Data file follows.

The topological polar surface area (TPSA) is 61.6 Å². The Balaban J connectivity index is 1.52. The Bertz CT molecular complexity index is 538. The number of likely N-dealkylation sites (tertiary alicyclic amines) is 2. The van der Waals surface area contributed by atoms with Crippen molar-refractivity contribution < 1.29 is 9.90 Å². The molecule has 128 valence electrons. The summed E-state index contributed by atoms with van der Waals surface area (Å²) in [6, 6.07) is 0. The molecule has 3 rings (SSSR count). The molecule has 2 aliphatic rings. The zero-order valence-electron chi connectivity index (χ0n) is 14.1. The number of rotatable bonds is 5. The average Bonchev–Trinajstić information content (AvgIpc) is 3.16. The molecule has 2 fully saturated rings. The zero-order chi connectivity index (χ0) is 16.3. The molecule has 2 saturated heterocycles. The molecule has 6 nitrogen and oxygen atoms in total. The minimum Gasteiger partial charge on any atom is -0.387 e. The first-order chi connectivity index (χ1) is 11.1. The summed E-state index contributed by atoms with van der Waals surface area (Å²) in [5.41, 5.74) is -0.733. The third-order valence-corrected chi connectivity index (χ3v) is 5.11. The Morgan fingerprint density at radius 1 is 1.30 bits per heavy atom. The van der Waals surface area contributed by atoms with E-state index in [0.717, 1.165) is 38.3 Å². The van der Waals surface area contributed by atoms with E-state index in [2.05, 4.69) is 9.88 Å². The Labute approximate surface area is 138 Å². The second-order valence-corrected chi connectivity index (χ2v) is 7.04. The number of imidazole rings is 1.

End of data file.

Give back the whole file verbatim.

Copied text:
The topological polar surface area (TPSA) is 61.6 Å². The Balaban J connectivity index is 1.52. The Bertz CT molecular complexity index is 538. The number of likely N-dealkylation sites (tertiary alicyclic amines) is 2. The van der Waals surface area contributed by atoms with Crippen molar-refractivity contribution < 1.29 is 9.90 Å². The molecule has 128 valence electrons. The summed E-state index contributed by atoms with van der Waals surface area (Å²) in [6, 6.07) is 0. The molecule has 3 rings (SSSR count). The molecule has 2 aliphatic rings. The zero-order valence-electron chi connectivity index (χ0n) is 14.1. The number of rotatable bonds is 5. The average Bonchev–Trinajstić information content (AvgIpc) is 3.16. The molecule has 2 fully saturated rings. The zero-order chi connectivity index (χ0) is 16.3. The molecule has 2 saturated heterocycles. The molecule has 6 nitrogen and oxygen atoms in total. The minimum Gasteiger partial charge on any atom is -0.387 e. The first-order chi connectivity index (χ1) is 11.1. The summed E-state index contributed by atoms with van der Waals surface area (Å²) in [5.41, 5.74) is -0.733. The third-order valence-corrected chi connectivity index (χ3v) is 5.11. The Morgan fingerprint density at radius 1 is 1.30 bits per heavy atom. The van der Waals surface area contributed by atoms with E-state index in [0.717, 1.165) is 38.3 Å². The van der Waals surface area contributed by atoms with E-state index in [2.05, 4.69) is 9.88 Å². The Labute approximate surface area is 138 Å². The second-order valence-corrected chi connectivity index (χ2v) is 7.04. The number of imidazole rings is 1.